Delaware County Industrial Park Environmental Update

Delaware County testing continues in industrial park. Photo by Keith Roysdon
Delaware County testing continues in industrial park. Photo by Keith Roysdon

By Keith Roysdon—

DELAWARE COUNTY, Indiana – Environmental testing surrounding a Delaware County industrial park, which has seen decades of industrial activity, did not reveal the presence of area-wide contamination above health protective standards for residential areas.

Testing surrounding the Industria Center industrial park, conducted by Mundell & Associates Inc., working for the Delaware County commissioners and Delaware County Redevelopment Commission, has been underway for more than two years and Mundell has released its latest report.

“All of this was done on behalf of the county, but in response to concerns of citizens there based on the long history of industrial activity in the area,” said Luke Johnstone of Mundell regarding the latest phase 2 environmental testing.

“This program is one of the first I know where there’s been a joint effort between the county, gaining input with citizens and monitoring the area jointly,” John Mundell said. “We see this as a model going forward of working with the citizens of a community. The county is showing foresight in protecting their citizens.”

The first phase of Mundell’s investigation came in 2020 and included input from neighbors of the 1,000-acre-plus industrial park and developed plans for sampling of soil, air and water on and around the site.

The second phase, which is the subject of the new report, includes the results of eight days of testing from October 2021 to April 2022 on parcels that included 43 private properties.

Thirty-six soil samples were taken, three surface water samples, six sediment samples and 20 private well and groundwater samples.

In the southwest drainage basin and area surrounding a former landfill, the testing did not reveal the presence of area-wide heavy metal contamination, no volatile organic compound (VOC) contamination and no downstream leaching or migration.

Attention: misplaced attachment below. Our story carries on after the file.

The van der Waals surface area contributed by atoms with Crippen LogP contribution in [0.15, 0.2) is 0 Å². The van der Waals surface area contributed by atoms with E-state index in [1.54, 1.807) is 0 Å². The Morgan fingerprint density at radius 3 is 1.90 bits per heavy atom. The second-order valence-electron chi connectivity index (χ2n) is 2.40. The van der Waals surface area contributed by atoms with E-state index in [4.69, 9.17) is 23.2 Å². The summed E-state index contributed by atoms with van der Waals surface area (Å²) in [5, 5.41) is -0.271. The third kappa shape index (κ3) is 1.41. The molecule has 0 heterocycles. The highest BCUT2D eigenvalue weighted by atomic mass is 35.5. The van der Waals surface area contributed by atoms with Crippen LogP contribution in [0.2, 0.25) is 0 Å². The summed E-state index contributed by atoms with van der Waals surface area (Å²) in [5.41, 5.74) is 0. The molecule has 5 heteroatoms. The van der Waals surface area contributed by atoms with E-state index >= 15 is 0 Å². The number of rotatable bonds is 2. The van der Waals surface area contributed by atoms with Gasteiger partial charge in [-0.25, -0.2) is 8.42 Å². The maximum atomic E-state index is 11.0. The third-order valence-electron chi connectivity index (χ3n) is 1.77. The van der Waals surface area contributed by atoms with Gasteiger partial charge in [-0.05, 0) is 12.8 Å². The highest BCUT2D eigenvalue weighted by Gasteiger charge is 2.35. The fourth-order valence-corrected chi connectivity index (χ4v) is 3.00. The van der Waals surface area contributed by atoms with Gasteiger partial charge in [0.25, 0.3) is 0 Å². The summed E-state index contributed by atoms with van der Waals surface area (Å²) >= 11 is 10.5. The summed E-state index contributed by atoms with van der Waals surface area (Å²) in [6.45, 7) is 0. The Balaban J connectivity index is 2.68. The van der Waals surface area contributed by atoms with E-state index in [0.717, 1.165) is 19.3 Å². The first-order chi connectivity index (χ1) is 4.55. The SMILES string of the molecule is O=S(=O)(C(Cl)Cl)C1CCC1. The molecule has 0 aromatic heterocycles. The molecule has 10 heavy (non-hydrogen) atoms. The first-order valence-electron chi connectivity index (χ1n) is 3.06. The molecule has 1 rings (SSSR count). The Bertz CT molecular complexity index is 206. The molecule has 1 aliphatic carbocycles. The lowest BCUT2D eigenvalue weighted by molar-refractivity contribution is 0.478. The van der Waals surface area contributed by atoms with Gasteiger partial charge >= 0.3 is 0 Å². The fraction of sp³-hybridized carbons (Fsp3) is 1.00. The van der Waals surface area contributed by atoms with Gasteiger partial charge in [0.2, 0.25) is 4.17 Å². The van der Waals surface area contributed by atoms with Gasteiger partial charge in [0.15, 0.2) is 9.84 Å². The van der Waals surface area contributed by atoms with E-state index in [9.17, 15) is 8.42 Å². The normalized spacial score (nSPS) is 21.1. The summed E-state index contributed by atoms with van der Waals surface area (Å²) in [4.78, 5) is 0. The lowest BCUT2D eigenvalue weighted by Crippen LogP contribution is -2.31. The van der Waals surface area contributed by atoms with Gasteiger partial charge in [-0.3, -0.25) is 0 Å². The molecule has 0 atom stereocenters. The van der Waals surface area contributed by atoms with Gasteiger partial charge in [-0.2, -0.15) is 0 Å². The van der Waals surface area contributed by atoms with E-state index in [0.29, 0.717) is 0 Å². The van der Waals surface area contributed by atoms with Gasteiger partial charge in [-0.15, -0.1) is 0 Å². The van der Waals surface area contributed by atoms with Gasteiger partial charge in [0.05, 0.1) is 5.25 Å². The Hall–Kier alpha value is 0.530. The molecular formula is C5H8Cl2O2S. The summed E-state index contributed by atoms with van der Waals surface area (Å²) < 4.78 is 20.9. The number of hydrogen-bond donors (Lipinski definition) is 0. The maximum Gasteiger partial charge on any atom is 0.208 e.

The sampling plan to test for historic atmospheric deposition did not reveal the presence of area-wide heavy metal contamination above screening levels, although lead trended above background levels but still appeared generally below residential screening levels and comparable to other cities. Soil testing can reveal the presence of lingering impacts from historic atmospheric heavy metal releases because they can settle in the soil.

In seven of 20 residential wells tested so far, lead was detected above residential screening levels, which could be attributed to groundwater corroding the pipes of residential well water systems, but further testing and data will be done to confirm.

The Mundell study recommended further investigation, including private well groundwater sampling, community outreach and ongoing monitoring and remediation.

“With regards to surface soil lead results, all the results were generally below human health exposure limits for residential, but we did see some trends with lead,” Johnstone said. “What we found is that to the northwest, southwest and southeast, lead in soils away from major roadways was comparable to what is found in rural Indiana.

Mundell noted that too little attention can often be paid to the water quality found in residential wells. “People who grew up in rural settings across the country don’t often think about servicing the pumps and piping systems found in their wells,” he said. Lead-containing plumbing and mechanical parts supplied decades ago sometimes cause elevated concentrations in the water from those wells.

Mundell and Johnstone said that in the coming months, there will be more testing on homes where lead was found in residential wells.

“The next phase is important and kudos to the county for recognizing this is an issue to get a handle on it,” Mundell said.

Local citizens were informed about the findings once tests were done.

The Delaware County commissioners and Delaware County Redevelopment Commission recognized the importance of continuing to look for signs of contamination.

“It’s a part of our responsibility to our citizens to make sure they’re safe,” said James King, president of the Delaware County Redevelopment Commission and a Delaware County commissioner. “Testing of former and current industrial areas to ensure the health of our constituents is an important part of what we do.”

A link to the findings can be found at:

About Delaware County Economic Development

Dynamic and forward-thinking economic development is the specialty of Delaware County, Indiana. In 2015 the Delaware County Commissioners privatized the County’s economic development activities. Since that time, the County has developed its own business retention and expansion programs that are in constant contact with the multitude of industry within the County.  In addition, efforts to identify and attract various suitable industry throughout the world are undertaken on an annual basis.  For more information, contact Brad Bookout at